Our junior school, behind the Islington Town Hall in Upper Street, was once called Sebbon Street School but was ‘rebranded’ as William Tyndale just before I went there. The school toilets were austere as were the 1950s teaching methods. Most of the teachers responded with a nod if – after raising your hand and asking permission to visit the school yard toilets. Only one or two would wait until they saw you squirming at your desk would eventually let you go. The boys “bogs” as we called them in those days were basic, consisting of a row of twelve disgusting, stained pans, with wobbly seats or without any seat at all. These were semi-enclosed with wooden cubicles. All were in a state of disrepair. Those more discerning of us would bring squares of newspaper with us, or sheets of “Izal toilet paper (impregnated with germicide)” to school, in case we needed to use the toilets. Opposite each pan cubicles was a four foot high rendered slab of cement, with a china clay gutter at the base of the render used as the urinal receptacle. The whole place was obnoxious. Many of the cubicle doors were either hanging off or had no serviceable bolt. Privacy was impossible.
In between the boys bog and the girls in that twenty five yard long brick built block, there was a separate toilet specially reserved for any teacher on playground duty. That hallowed place had a Yale lock on the door and entrance to that particular toilet was forbidden, to us children.
In those days, almost all adults, (including teachers) smoked cigarettes! Mr Walker was renowned for his addiction to the weed and when on playground duty he would ‘chain’ smoke Woodbine cigarettes. Unsurprisingly when aged nine, I also tried to smoke. Smoking quickly became a habit I craved. I and two other school friends would hide away in the boys bog, to secretly smoke one or the two cigarettes we had bought at the local sweetshop. A full pack of five Weight’s would be sold at nine pence. However the danger was that at any moment, a teacher might decide to patrol the toilets and these patrols were well known.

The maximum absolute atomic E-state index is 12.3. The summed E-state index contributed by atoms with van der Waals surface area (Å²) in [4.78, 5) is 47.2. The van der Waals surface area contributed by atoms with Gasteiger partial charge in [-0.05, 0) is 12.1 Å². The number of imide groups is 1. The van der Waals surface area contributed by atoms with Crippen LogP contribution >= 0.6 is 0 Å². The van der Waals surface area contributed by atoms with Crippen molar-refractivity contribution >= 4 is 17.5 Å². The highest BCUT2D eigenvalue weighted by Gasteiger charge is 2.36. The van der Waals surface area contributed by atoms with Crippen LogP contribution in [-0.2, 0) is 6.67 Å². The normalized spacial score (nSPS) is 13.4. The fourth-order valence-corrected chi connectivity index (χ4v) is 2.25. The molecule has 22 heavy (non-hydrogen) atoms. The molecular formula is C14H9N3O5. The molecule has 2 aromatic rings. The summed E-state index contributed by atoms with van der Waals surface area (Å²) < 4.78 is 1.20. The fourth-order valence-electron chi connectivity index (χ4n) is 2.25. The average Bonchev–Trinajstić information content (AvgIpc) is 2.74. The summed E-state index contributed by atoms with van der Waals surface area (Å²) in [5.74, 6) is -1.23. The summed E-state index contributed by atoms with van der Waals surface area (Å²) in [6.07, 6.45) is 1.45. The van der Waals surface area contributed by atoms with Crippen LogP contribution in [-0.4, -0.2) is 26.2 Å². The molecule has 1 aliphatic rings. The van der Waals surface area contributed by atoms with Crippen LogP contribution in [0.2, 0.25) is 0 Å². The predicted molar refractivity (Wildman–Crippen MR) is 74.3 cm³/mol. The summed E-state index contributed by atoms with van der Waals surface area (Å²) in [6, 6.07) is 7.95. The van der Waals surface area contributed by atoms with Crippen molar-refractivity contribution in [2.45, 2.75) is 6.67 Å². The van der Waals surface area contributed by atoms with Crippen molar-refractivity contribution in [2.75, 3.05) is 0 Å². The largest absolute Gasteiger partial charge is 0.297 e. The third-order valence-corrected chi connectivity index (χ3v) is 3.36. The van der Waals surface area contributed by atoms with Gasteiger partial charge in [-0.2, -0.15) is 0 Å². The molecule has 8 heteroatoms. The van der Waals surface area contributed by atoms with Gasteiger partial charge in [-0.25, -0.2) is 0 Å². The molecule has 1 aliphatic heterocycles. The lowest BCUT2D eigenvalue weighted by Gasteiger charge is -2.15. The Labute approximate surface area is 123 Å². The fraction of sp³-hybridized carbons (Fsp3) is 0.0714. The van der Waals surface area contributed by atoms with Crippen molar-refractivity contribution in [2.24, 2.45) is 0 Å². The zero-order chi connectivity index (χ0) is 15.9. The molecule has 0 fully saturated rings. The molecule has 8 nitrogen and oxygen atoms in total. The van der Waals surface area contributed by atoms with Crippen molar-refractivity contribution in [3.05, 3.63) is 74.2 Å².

Was it serendipity or just plain forgetfulness, but one dinnertime my two friends and I noticed a teacher (perhaps Mr Walker) had left the key to their private toilet in the lock. I can only assume the teacher must have ‘been caught short’ and forgotten to retrieve the key. The result was I quickly pocketed that precious key. Over the following months we three boys would sneak into the teacher’s lavatory to smoke. It was a bit crowded with three of us in there, but I was always careful to make sure I had engaged the locking button on the lock itself. This prevented any teachers entering the toilet.
Sure enough one day whilst we were in there, I heard the key being inserted into the lock. With my index finger in front of my lips I was saying to the other two “don’t make a sound”. It seemed like ages before whoever it was, gave up on rattling the door trying to get in. We waited a good fifteen minutes before we came out in case the teacher was waiting outside to catch us. To be honest, I was glad to be out of there as I imagined the fuss that would have followed had we have been caught. We subsequently decided, the danger was just not worth the privacy, of secret smoking. A week or so later, the school caretaker had changed the lock, which we knew by the bright shining new key plate. I was relieved to slip the key I had stolen down one of the playground surface water drain gulley’s.
A few days later, the heavens opened and the most terrifying thunder storm broke over Islington, teachers were dispatched to usher us kids out of the playground – but I was pleased that such a storm must have washed my ill-gotten gain (the key) to God knows where.